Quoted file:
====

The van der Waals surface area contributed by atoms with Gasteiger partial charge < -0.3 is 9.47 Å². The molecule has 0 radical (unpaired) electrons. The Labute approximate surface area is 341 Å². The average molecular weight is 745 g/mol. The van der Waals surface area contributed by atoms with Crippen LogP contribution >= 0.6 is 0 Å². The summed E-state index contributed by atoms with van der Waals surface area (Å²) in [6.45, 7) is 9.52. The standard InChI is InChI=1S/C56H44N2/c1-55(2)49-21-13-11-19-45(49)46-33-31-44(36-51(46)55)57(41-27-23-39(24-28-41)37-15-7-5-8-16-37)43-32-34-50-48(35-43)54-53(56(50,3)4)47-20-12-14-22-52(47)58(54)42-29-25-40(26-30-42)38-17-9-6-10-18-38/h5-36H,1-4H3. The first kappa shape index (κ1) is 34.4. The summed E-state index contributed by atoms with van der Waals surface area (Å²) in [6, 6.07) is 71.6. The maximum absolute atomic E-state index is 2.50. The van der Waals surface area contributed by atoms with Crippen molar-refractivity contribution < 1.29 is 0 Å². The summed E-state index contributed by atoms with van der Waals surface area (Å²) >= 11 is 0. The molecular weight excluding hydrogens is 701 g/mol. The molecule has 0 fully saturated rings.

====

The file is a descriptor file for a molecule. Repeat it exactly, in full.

The van der Waals surface area contributed by atoms with Gasteiger partial charge < -0.3 is 9.47 Å². The molecule has 0 radical (unpaired) electrons. The Labute approximate surface area is 341 Å². The average molecular weight is 745 g/mol. The van der Waals surface area contributed by atoms with Crippen LogP contribution >= 0.6 is 0 Å². The summed E-state index contributed by atoms with van der Waals surface area (Å²) in [6.45, 7) is 9.52. The standard InChI is InChI=1S/C56H44N2/c1-55(2)49-21-13-11-19-45(49)46-33-31-44(36-51(46)55)57(41-27-23-39(24-28-41)37-15-7-5-8-16-37)43-32-34-50-48(35-43)54-53(56(50,3)4)47-20-12-14-22-52(47)58(54)42-29-25-40(26-30-42)38-17-9-6-10-18-38/h5-36H,1-4H3. The first kappa shape index (κ1) is 34.4. The summed E-state index contributed by atoms with van der Waals surface area (Å²) in [6, 6.07) is 71.6. The maximum absolute atomic E-state index is 2.50. The van der Waals surface area contributed by atoms with Crippen molar-refractivity contribution < 1.29 is 0 Å². The summed E-state index contributed by atoms with van der Waals surface area (Å²) >= 11 is 0. The molecular weight excluding hydrogens is 701 g/mol. The molecule has 0 fully saturated rings.